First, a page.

43. Henry B. Eyring, “Eyes to See, Ears to Hear,” si.lds.org; also quoted in Gospel Teaching and Learning, 54.

  44. David A. Bednar, “A Reservoir of Living Water,” 4, speeches.byu.edu.

  45. Henry B. Eyring, “Teaching the Old Testament,” 2, si.lds.org.

  46. David A. Bednar, “A Reservoir of Living Water,” 6, speeches.byu.edu.

  47. Exodus 6:7.

  48. Exodus 7:17; see also Exodus 7:5; 8:10, 22; 9:14, 16, 29; 10:2; 11:7; 14:4, 18; 16:6, 12; 29:46.

  49. See 1 Samuel 17:46.

  50. See 2 Kings 5:15.

  51. See 1 Kings 18:37.

  52. See Daniel 4:17, 26.

  53. 1 Samuel 17:46.

  54. See Psalm 59:13; 67:2; 83:18; 109:27.

  55. See Isaiah 5:19; 9:9; 19:21; 37:20; 41:20, 22–23; 41:26; 43:10; 45:3, 6; 49:23, 26; 52:6; 60:16.

  56. See Ezekiel 6:10, 14; 7:4, 9, 27; 11:10, 12; 12:15–16; 13:9, 14, 21, 23; 14:8; 15:7; 16:62; 17:21, 24; 20:20; 22:16; 24:27; 25:7; 35:4, 12, 15.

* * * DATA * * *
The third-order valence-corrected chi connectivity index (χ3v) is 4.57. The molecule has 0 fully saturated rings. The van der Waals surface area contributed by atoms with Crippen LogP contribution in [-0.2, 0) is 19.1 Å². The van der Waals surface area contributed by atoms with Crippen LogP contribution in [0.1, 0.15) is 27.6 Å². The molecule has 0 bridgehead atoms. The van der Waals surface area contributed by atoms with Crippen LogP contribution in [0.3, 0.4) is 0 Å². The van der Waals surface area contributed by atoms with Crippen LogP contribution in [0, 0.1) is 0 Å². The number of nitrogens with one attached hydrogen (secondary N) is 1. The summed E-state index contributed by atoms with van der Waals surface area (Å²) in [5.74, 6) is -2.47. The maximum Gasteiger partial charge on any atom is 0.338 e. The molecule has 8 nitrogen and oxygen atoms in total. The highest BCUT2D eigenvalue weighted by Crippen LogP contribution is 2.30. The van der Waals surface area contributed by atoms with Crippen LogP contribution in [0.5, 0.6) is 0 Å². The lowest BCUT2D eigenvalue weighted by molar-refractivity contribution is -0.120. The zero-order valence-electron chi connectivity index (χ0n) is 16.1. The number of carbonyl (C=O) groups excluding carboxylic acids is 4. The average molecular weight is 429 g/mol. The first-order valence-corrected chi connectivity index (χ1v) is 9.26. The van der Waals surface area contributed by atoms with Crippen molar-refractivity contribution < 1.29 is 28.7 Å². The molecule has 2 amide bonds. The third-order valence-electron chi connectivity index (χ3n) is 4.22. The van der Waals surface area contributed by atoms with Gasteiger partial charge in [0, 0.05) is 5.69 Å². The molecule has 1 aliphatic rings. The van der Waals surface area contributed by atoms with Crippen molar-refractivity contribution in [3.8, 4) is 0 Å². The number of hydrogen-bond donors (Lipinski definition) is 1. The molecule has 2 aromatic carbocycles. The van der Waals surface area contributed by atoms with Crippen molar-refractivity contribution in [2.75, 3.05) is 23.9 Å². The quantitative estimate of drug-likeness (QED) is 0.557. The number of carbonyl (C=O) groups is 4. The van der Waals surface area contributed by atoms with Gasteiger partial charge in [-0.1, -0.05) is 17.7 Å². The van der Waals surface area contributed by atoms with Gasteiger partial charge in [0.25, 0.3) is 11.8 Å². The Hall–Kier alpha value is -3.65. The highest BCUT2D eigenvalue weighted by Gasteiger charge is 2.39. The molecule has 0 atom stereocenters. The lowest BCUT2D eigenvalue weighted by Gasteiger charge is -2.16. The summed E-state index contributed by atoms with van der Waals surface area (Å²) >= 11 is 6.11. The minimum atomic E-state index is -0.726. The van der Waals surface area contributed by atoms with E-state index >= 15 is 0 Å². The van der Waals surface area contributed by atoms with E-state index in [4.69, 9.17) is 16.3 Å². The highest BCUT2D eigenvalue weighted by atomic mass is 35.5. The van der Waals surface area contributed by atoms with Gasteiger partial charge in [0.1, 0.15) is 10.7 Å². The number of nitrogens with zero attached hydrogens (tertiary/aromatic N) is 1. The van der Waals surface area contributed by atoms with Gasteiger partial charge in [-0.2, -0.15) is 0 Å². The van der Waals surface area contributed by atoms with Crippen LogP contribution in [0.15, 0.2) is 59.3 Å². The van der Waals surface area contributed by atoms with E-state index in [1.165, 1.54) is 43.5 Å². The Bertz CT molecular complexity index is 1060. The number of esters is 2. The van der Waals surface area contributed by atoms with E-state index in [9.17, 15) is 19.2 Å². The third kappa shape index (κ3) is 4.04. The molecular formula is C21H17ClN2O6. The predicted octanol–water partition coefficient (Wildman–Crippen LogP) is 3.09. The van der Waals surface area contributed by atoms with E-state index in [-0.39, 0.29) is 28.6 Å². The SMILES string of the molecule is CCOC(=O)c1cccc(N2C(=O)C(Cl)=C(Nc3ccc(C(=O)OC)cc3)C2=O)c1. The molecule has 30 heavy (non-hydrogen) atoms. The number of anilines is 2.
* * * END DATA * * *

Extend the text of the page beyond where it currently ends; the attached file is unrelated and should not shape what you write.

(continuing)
57. Isaiah 45:6.

  58. See the section “Why Are We Making These Changes?” on “New Religion and Institute Courses: Additional Information,” si.lds.org/announcement-new-religion-courses.

  59. Boyd K. Packer, “Scriptures,” Ensign, Nov. 1982, 53.

  60. 2 Nephi 3:12.

  61. David A. Bednar, “A Reservoir of Living Water,” 6, speeches.byu.edu.

  62. Elder Neal A. Maxwell described it this way: “Cluster your scriptures together so that the Old Testament scripture on a particular topic is related [to the other books of scripture] and to the utterances of living prophets. The scriptures of the Church need each other. … And they help each other. …

    “… [Then] you will … make the teaching moment more significant. …